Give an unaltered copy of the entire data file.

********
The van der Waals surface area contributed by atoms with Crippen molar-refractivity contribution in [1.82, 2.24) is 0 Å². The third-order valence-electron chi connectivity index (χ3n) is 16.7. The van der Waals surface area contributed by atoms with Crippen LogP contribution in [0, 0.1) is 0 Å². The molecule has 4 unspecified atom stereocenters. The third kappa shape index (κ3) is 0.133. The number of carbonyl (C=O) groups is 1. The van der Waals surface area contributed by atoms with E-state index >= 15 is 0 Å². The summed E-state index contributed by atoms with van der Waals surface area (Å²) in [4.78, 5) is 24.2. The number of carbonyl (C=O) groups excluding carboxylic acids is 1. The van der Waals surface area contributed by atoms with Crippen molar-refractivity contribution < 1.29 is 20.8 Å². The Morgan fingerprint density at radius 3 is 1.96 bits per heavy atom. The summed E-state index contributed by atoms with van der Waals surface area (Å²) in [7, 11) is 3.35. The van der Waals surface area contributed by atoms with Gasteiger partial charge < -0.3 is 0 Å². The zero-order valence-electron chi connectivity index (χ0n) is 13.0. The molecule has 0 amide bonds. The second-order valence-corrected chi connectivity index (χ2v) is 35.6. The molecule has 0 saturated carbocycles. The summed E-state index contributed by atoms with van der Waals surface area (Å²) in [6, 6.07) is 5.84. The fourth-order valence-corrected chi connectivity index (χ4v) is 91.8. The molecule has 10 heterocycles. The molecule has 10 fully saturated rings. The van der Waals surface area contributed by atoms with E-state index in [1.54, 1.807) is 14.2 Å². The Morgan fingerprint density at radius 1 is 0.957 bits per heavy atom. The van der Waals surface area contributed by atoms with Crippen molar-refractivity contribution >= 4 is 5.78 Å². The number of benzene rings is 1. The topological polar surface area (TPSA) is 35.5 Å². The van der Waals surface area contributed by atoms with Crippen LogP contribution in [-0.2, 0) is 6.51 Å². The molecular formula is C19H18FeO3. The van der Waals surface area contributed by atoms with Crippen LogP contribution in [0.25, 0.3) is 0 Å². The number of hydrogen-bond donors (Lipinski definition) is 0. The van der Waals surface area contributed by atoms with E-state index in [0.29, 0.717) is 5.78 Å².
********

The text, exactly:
The van der Waals surface area contributed by atoms with Crippen molar-refractivity contribution in [1.82, 2.24) is 0 Å². The third-order valence-electron chi connectivity index (χ3n) is 16.7. The van der Waals surface area contributed by atoms with Crippen LogP contribution in [0, 0.1) is 0 Å². The molecule has 4 unspecified atom stereocenters. The third kappa shape index (κ3) is 0.133. The number of carbonyl (C=O) groups is 1. The van der Waals surface area contributed by atoms with E-state index >= 15 is 0 Å². The summed E-state index contributed by atoms with van der Waals surface area (Å²) in [4.78, 5) is 24.2. The number of carbonyl (C=O) groups excluding carboxylic acids is 1. The van der Waals surface area contributed by atoms with Crippen molar-refractivity contribution < 1.29 is 20.8 Å². The Morgan fingerprint density at radius 3 is 1.96 bits per heavy atom. The summed E-state index contributed by atoms with van der Waals surface area (Å²) in [7, 11) is 3.35. The van der Waals surface area contributed by atoms with Gasteiger partial charge < -0.3 is 0 Å². The zero-order valence-electron chi connectivity index (χ0n) is 13.0. The molecule has 0 amide bonds. The second-order valence-corrected chi connectivity index (χ2v) is 35.6. The molecule has 0 saturated carbocycles. The summed E-state index contributed by atoms with van der Waals surface area (Å²) in [6, 6.07) is 5.84. The fourth-order valence-corrected chi connectivity index (χ4v) is 91.8. The molecule has 10 heterocycles. The molecule has 10 fully saturated rings. The van der Waals surface area contributed by atoms with E-state index in [1.54, 1.807) is 14.2 Å². The Morgan fingerprint density at radius 1 is 0.957 bits per heavy atom. The van der Waals surface area contributed by atoms with Crippen molar-refractivity contribution >= 4 is 5.78 Å². The number of benzene rings is 1. The topological polar surface area (TPSA) is 35.5 Å². The van der Waals surface area contributed by atoms with Crippen LogP contribution in [-0.2, 0) is 6.51 Å². The molecular formula is C19H18FeO3. The van der Waals surface area contributed by atoms with Crippen LogP contribution in [0.25, 0.3) is 0 Å². The number of hydrogen-bond donors (Lipinski definition) is 0. The van der Waals surface area contributed by atoms with E-state index in [0.29, 0.717) is 5.78 Å².